- Long-term goals: anything beyond 15 years, mainly retirement.
Your financial infrastructure should consist of…
- Checking account for your immediate needs. Since these are regular and mostly predictable needs, you’ll use a checking account to pay for them. Keep no more than two months of expenses in your checking account.
- High-yield savings account for your unexpected needs. You can’t predict them, but you can be financially prepared for them with an emergency fund. An emergency fund should be kept in a high-yield savings account and hold roughly three to six months of expenses. ONLY USE THIS MONEY FOR EMERGENCIES.
- Brokerage accounts for your near-term goals.
- Retirement account for your long-term goals.
Once you’ve funded your checking and high-yield savings accounts, only then can you focus on your goals.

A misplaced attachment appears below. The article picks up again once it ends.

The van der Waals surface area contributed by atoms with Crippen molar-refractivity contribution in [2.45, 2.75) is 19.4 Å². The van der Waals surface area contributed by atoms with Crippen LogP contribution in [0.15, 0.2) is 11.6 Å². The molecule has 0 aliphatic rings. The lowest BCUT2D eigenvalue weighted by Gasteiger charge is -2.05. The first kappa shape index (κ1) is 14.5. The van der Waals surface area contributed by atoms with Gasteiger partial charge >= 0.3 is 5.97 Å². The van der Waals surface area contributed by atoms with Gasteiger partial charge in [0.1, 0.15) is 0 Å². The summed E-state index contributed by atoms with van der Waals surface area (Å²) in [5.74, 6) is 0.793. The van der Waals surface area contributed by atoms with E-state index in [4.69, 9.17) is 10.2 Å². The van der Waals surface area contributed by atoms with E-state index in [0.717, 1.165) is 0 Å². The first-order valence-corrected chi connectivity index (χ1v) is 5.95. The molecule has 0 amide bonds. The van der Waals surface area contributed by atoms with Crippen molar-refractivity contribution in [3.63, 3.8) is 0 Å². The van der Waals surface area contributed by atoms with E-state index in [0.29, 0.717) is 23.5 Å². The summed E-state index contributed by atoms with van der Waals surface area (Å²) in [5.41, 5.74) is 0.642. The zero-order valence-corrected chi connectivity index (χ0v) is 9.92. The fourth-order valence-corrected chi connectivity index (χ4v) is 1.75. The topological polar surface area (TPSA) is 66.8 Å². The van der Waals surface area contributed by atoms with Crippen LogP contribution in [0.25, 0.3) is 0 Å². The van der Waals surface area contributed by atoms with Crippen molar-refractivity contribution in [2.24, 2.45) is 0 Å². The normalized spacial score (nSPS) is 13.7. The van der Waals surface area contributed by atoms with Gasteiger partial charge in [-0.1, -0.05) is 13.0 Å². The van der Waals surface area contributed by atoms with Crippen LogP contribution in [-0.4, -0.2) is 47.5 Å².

Since your goals are unique to you, there isn’t a universal dollar amount to shoot for.
If you don’t have set timelines for your goals yet, you can simply split your savings 50/50 between near-term and long-term goals.
For instance, if you have $1,000 of savings in a particular month, you could allocate $500 to a brokerage account and $500 to a SEP-IRA.
4. Reinvesting in Your Freelance Business
Can a flower grow without water?
The answer to that obviously redundant question is no.
For flowers to bloom and thrive, they must be watered. This basic concept isn’t just for botanists – it applies to freelance writers too.
If you want to grow your business, you need to reinvest in your business.
So, what exactly should you spend money on to grow your business?
We can simplify your reinvestments into two categories:
Learning and outsourcing.
“Learning” can be defined as anything that teaches you more about business-related subjects.
Outsourcing is another way to stay ahead.
As a business of one, you have a lot of responsibilities – like marketing, corresponding with clients, managing finances, and, of course, writing.
Once you earn enough money, you can afford to invest in outsourcing more of these responsibilities.
For example, you could invest in…